By Bev Mortimer
There have been reports of an increased shark presence between Jeffreys Bay and Oyster Bay, believed to be have been attracted by a whale carcass washed ashore at St Francis Bay.
Carcass of a Southern Right whale washed ashore on Thursday at Anne Avenue Beach. Photo: Lee Rayment
And the NSRI has urged people to be careful along this coastline , particularly bathers, paddlers, divers, and sail boarders.
The NSRI St Francis Bay said a whale carcass of a 15 meter Southern Right Whale, that washed up on Anne Avenue Beach on the St Francis Bay coastline yesterday is believed to have caused a larger number of sharks in the area than usual.
The NSRI said in a release today , 29 October, that sharks were spotted in the vicinity of the Kromme River and Anne Avenue Beach, off-shore of St Francis Bay, close in-shore, over the past few days.The increase in sharks is believed to be directly related to the white carcass that beached on 27 October and was then towed out to sea yesterday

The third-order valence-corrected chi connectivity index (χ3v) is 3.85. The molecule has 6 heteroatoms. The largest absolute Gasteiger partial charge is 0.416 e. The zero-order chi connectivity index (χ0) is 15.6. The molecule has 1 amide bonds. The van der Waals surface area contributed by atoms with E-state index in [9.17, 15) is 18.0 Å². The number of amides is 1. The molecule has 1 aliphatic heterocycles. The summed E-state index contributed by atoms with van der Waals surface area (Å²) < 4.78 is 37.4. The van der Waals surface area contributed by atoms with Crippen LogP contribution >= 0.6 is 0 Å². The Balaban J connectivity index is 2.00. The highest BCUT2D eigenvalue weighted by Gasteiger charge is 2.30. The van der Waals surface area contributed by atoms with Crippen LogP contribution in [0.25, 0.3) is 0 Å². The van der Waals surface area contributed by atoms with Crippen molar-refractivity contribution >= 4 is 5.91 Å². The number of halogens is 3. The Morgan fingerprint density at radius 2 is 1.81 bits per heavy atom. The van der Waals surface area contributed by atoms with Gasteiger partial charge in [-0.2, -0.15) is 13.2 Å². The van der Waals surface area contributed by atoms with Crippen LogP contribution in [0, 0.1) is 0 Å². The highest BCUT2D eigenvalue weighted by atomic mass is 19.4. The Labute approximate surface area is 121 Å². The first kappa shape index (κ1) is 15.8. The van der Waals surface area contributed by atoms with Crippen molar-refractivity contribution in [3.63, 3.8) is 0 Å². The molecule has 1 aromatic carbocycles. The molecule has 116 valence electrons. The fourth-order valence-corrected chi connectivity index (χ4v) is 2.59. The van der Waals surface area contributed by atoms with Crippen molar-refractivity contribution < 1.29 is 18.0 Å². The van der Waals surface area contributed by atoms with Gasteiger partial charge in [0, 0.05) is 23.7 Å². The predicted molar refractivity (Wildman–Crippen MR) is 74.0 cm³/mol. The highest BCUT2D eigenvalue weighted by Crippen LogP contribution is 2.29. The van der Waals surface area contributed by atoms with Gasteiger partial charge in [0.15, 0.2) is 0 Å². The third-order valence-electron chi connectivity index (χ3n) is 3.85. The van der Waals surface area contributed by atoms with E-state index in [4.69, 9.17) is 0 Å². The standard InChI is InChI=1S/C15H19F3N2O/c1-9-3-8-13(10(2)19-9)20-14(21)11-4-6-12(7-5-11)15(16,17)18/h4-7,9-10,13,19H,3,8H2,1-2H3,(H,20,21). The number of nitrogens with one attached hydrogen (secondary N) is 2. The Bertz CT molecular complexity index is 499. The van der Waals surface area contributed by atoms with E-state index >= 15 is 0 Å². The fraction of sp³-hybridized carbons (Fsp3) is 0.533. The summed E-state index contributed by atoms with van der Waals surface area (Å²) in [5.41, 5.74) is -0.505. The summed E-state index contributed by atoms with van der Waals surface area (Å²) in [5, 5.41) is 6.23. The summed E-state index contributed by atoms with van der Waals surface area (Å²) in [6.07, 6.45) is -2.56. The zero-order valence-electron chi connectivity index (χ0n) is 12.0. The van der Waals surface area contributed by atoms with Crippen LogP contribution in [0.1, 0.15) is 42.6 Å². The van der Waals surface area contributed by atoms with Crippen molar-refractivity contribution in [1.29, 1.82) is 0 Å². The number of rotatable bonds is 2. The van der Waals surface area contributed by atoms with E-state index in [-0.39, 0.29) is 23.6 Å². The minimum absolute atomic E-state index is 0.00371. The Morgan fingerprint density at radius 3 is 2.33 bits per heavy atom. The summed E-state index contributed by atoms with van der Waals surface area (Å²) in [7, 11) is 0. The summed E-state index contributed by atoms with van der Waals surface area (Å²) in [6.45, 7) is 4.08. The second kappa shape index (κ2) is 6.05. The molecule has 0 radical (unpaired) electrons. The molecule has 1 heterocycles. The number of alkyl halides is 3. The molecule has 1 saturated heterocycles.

NSRI St Francis Bay trainee crew member Mark White, a saturation diver, and his friend, Cody Futeran, assisted the Kouga Disaster Management team that was tasked to remove the whale. They secured the whale carcass into a bridal and rope and using their private jet-ski they secured the other rope end to the chokka fishing boat Sparadon that was behind the breaker line at Anne Avenue Beach. During high tide yesterday Sparadon towed the whale carcass off the beach and out to the deep sea where it was released for natural disposal.
St Francis Bay station commander Sara Smith said the whale carcass was initially located by NSRI St Francis Bay floating off-shore of Jeffreys Bay on 26 October. Strong winds had blown it southwards to Anne Avenue.